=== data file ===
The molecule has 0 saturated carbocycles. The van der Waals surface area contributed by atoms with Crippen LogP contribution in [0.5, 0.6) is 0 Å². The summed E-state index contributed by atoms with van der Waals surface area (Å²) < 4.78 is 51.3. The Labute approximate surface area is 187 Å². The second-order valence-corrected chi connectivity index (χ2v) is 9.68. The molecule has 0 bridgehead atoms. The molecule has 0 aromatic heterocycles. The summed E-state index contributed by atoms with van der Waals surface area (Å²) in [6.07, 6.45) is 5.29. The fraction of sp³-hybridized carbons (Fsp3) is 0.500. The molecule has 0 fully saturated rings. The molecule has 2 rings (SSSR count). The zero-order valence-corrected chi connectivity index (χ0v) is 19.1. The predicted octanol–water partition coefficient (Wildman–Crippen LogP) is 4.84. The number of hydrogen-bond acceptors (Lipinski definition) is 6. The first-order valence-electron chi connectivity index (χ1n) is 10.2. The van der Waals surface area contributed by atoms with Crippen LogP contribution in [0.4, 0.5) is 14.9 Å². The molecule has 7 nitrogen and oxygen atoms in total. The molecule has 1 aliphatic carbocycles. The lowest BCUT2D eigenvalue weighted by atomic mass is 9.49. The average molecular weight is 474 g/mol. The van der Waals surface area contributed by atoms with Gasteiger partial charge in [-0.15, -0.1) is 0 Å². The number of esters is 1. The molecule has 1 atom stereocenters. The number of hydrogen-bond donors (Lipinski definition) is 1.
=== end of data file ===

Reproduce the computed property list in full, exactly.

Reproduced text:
The molecule has 0 saturated carbocycles. The van der Waals surface area contributed by atoms with Crippen LogP contribution in [0.5, 0.6) is 0 Å². The summed E-state index contributed by atoms with van der Waals surface area (Å²) < 4.78 is 51.3. The Labute approximate surface area is 187 Å². The second-order valence-corrected chi connectivity index (χ2v) is 9.68. The molecule has 0 bridgehead atoms. The molecule has 0 aromatic heterocycles. The summed E-state index contributed by atoms with van der Waals surface area (Å²) in [6.07, 6.45) is 5.29. The fraction of sp³-hybridized carbons (Fsp3) is 0.500. The molecule has 0 fully saturated rings. The molecule has 2 rings (SSSR count). The zero-order valence-corrected chi connectivity index (χ0v) is 19.1. The predicted octanol–water partition coefficient (Wildman–Crippen LogP) is 4.84. The number of hydrogen-bond acceptors (Lipinski definition) is 6. The first-order valence-electron chi connectivity index (χ1n) is 10.2. The van der Waals surface area contributed by atoms with Crippen LogP contribution in [0.4, 0.5) is 14.9 Å². The molecule has 7 nitrogen and oxygen atoms in total. The molecule has 1 aliphatic carbocycles. The lowest BCUT2D eigenvalue weighted by atomic mass is 9.49. The average molecular weight is 474 g/mol. The van der Waals surface area contributed by atoms with Gasteiger partial charge in [-0.15, -0.1) is 0 Å². The number of esters is 1. The molecule has 1 atom stereocenters. The number of hydrogen-bond donors (Lipinski definition) is 1.